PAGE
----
With reference to FIG. 16, shown is a particular example of a computer system that can be used to implement particular examples of the present invention. For instance, the computer system 2300 can be used to provide multi-view interactive digital media representations according to various embodiments described above. According to particular example embodiments, a system 2300 suitable for implementing particular embodiments of the present invention includes a processor 2301, a memory 2303, an interface 2311, and a bus 2315 (e.g., a PCI bus).

The system 2300 can include one or more sensors, such as light sensors, accelerometers, gyroscopes, multi-axis magnetometers, microphones, cameras including stereoscopic capabilities or structured light cameras. As described above, the accelerometers and gyroscopes may be incorporated in an IMU. The sensors can be used to detect movement of a device and determine a position of the device. Further, the sensors can be used to provide inputs into the system. For example, a microphone can be used to detect a sound or input a voice command.

In the instance of the sensors including one or more cameras, the camera system can be configured to output native video data as a live video feed. The live video feed can be augmented and then output to a display, such as a display on a mobile device. The native video can include a series of frames as a function of time. The frame rate is often described as frames per second (fps). Each video frame can be an array of pixels with color or gray scale values for each pixel. For example, a pixel array size can be 512 by 512 pixels with three color values (red, green and blue) per pixel. The three color values can be represented by varying amounts of bits, such as 24, 30, 36, 40 bits, etc. per pixel. When more bits are assigned to representing the RGB color values for each pixel, a larger number of colors values are possible. However, the data associated with each image also increases. The number of possible colors can be referred to as the color depth.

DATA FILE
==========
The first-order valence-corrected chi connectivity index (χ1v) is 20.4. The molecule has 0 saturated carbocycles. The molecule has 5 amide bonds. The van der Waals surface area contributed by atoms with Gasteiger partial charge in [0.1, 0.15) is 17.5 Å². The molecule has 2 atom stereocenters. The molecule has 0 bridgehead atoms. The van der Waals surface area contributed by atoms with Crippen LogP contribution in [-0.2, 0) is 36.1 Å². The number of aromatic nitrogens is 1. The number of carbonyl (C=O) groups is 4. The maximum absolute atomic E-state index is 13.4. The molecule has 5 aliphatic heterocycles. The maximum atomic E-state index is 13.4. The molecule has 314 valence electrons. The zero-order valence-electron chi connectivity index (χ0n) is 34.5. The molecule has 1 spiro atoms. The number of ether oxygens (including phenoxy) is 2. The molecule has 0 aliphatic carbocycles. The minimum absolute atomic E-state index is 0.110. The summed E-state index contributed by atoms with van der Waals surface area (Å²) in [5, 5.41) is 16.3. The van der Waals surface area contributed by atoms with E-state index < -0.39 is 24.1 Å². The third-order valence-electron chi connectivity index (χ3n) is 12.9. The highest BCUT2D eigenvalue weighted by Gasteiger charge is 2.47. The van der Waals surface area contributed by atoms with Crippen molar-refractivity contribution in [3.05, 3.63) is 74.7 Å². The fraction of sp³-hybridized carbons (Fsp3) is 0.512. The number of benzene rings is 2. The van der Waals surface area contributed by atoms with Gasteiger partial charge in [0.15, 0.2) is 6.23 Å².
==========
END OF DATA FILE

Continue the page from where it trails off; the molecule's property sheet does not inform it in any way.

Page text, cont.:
The video frames in the live video feed can be communicated to an image processing system that includes hardware and software components. The image processing system can include non-persistent memory, such as random access memory (RAM) and video RAM (VRAM). In addition, processors, such as central processing units (CPUs) and graphical processing units (GPUs) for operating on video data and communication busses and interfaces for transporting video data can be provided. Further, hardware and/or software for performing transformations on the video data in a live video feed can be provided.

In particular embodiments, the video transformation components can include specialized hardware elements configured to perform functions necessary to generate a synthetic image derived from the native video data and then augmented with virtual data. In data encryption, specialized hardware elements can be used to perform a specific data transformation, i.e., data encryption associated with a specific algorithm. In a similar manner, specialized hardware elements can be provided to perform all or a portion of a specific video data transformation. These video transformation components can be separate from the GPU(s), which are specialized hardware elements configured to perform graphical operations. All or a portion of the specific transformation on a video frame can also be performed using software executed by the CPU.

The processing system can be configured to receive a video frame with first RGB values at each pixel location and apply operation to determine second RGB values at each pixel location. The second RGB values can be associated with a transformed video frame which includes synthetic data. After the synthetic image is generated, the native video frame and/or the synthetic image can be sent to a persistent memory, such as a flash memory or a hard drive, for storage. In addition, the synthetic image and/or native video data can be sent to a frame buffer for output on a display or displays associated with an output interface. For example, the display can be the display on a mobile device or a view finder on a camera.